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Development. 2011 Oct;138(20):4411-22. doi: 10.1242/dev.070979. Epub 2011 Sep 8.

Dynamic localization of C. elegans TPR-GoLoco proteins mediates mitotic spindle orientation by extrinsic signaling.

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Biology Department, University of North Carolina at Chapel Hill, Chapel Hill, NC 27599, USA.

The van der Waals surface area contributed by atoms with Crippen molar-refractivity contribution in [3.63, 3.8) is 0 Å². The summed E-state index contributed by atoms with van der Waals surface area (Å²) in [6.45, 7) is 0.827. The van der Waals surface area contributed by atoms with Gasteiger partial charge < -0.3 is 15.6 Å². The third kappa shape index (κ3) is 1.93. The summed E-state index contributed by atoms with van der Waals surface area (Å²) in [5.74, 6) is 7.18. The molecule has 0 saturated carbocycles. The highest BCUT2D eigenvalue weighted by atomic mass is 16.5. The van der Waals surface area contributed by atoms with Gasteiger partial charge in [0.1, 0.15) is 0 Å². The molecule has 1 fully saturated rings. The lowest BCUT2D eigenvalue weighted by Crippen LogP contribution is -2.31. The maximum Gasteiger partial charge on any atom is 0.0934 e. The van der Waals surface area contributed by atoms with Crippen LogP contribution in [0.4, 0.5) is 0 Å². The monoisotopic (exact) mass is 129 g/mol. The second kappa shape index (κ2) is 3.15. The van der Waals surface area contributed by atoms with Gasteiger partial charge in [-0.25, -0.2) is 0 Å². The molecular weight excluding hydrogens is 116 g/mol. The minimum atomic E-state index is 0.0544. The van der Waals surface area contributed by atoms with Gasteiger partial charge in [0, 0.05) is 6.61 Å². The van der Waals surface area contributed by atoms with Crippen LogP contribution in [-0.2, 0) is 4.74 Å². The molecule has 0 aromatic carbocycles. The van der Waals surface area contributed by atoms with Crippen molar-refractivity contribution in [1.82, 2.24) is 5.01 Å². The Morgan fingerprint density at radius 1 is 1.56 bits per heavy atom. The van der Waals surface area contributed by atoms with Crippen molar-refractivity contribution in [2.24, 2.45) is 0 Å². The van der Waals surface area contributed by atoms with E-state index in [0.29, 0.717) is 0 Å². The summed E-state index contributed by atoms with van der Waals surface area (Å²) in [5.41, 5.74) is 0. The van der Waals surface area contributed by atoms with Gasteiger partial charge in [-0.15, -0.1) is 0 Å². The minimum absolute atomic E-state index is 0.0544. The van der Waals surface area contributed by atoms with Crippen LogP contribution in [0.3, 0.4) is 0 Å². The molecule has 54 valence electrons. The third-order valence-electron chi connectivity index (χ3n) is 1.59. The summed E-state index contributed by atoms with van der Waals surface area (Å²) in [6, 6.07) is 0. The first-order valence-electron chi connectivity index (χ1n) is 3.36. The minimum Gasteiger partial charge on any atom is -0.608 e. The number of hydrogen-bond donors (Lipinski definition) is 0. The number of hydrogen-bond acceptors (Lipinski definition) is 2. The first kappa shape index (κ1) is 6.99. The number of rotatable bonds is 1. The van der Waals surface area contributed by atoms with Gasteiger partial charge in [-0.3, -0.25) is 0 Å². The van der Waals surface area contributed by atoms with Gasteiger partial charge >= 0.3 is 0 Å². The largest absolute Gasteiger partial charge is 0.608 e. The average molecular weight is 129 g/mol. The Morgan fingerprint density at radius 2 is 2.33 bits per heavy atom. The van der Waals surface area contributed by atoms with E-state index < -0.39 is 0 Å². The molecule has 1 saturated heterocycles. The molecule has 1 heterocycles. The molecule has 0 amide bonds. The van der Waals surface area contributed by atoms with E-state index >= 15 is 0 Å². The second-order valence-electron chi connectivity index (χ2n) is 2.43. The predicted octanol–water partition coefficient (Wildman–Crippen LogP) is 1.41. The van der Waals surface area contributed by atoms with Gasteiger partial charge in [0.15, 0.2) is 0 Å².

Cell divisions are sometimes oriented by extrinsic signals, by mechanisms that are poorly understood. Proteins containing TPR and GoLoco-domains (C. elegans GPR-1/2, Drosophila Pins, vertebrate LGN and AGS3) are candidates for mediating mitotic spindle orientation by extrinsic signals, but the mechanisms by which TPR-GoLoco proteins may localize in response to extrinsic cues are not well defined. The C. elegans TPR-GoLoco protein pair GPR-1/2 is enriched at a site of contact between two cells - the endomesodermal precursor EMS and the germline precursor P(2) - and both cells align their divisions toward this shared cell-cell contact. To determine whether GPR-1/2 is enriched at this site within both cells, we generated mosaic embryos with GPR-1/2 bearing a different fluorescent tag in different cells. We were surprised to find that GPR-1/2 distribution is symmetric in EMS, where GPR-1/2 had been proposed to function as an asymmetric cue for spindle orientation. Instead, GPR-1/2 is asymmetrically distributed only in P(2). We demonstrate a role for normal GPR-1/2 localization in P(2) division orientation. We show that MES-1/Src signaling plays an instructive role in P(2) for asymmetric GPR-1/2 localization and normal spindle orientation. We ruled out a model in which signaling localizes GPR-1/2 by locally inhibiting LET-99, a GPR-1/2 antagonist. Instead, asymmetric GPR-1/2 distribution is established by destabilization at one cell contact, diffusion, and trapping at another cell contact. Once the mitotic spindle of P(2) is oriented normally, microtubule-dependent removal of GPR-1/2 prevented excess accumulation, in an apparent negative-feedback loop. These results highlight the role of dynamic TPR-GoLoco protein localization as a key mediator of mitotic spindle alignment in response to instructive, external cues.

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